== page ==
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Using high-performance computing (HPC), machine learning (ML), deep learning and AI, Argonne's researchers, in a broader collaboration as part of the National Virtual Biotechnology Laboratory, have created an ecosystem of open-source AI/ML tools and conventional physics-based simulations that can accelerate timely response for treating such pandemics.

The outputs from its physics-based models are used iteratively to improve the prediction capabilities of Argonne's AI/ML approaches, thus successively improving the overall yield of drug candidates that can be refined further using biochemical and biological assays. That is why it is important for ANL researchers to harness the power of an AI system built for the end-to-end machine learning workflow — from data analytics to training to inference – and which provides a giant performance leap for machine learning engineers to stay ahead of the exponentially growing size of AI models and data.

"When the COVID-19 pandemic started, one of the concerns was how can we find drugs that can really attack the virus, and how can we stop it in its tracks," said Arvind Ramanathan, a computational biologist in the Data Science and Learning Division at Argonne National Laboratory and a senior scientist at the University of Chicago Consortium for Advanced Science and Engineering (CASE).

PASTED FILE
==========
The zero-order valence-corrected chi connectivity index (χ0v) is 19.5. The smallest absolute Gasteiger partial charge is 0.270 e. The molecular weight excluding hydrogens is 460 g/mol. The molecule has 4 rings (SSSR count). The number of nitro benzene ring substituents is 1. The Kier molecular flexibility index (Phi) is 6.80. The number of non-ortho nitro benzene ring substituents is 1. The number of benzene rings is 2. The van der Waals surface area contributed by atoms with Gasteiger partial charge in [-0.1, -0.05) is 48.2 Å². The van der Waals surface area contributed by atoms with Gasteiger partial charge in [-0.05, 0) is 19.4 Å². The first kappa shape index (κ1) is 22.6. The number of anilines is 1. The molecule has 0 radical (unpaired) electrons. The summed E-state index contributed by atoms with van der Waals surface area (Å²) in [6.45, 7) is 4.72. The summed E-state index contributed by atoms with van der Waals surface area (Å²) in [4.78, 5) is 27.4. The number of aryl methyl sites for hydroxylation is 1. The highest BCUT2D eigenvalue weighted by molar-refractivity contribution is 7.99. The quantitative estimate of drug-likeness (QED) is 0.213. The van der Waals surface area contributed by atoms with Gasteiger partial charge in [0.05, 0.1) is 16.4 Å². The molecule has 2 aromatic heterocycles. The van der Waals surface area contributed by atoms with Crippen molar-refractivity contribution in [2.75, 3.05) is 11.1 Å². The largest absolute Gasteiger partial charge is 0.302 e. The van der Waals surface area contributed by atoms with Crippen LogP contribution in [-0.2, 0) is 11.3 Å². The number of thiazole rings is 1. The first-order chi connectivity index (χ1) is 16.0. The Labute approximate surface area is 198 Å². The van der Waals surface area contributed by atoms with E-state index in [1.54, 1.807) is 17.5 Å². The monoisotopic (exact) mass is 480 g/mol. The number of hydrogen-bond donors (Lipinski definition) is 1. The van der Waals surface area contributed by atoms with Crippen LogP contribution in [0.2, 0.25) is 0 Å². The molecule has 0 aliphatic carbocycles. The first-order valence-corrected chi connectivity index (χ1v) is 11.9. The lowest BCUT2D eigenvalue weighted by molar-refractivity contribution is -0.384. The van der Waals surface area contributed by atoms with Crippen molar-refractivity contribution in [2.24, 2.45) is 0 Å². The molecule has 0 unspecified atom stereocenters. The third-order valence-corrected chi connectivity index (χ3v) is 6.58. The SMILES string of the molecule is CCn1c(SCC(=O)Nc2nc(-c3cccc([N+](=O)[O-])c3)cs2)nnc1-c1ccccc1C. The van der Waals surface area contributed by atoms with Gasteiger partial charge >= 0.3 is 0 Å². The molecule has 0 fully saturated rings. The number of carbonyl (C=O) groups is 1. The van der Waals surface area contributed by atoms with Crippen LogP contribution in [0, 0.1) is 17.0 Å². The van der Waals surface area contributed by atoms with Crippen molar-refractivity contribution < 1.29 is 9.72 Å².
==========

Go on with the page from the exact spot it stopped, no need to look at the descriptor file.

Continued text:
Argonne researchers were already working on AI and ML models for cancer drug research projects sponsored by the National Cancer Institute. They were able to pivot and build out that platform for COVID drug discovery quickly. Also, researchers tapped into the resources of the Advanced Photon Source (APS), Department of Energy's (DOE) Office of Science User Facility at Argonne, one of the world's most productive X-ray light source facilities. APS is like a minute microscope that visualizes proteins from the virus, according to Ramanathan. The ultra-bright X-rays it generates have helped scientists determine more than 160 structures of the proteins that make up SARS-CoV-2. Many of the crystal structures for the virus were solved at Argonne.

AI, machine learning in action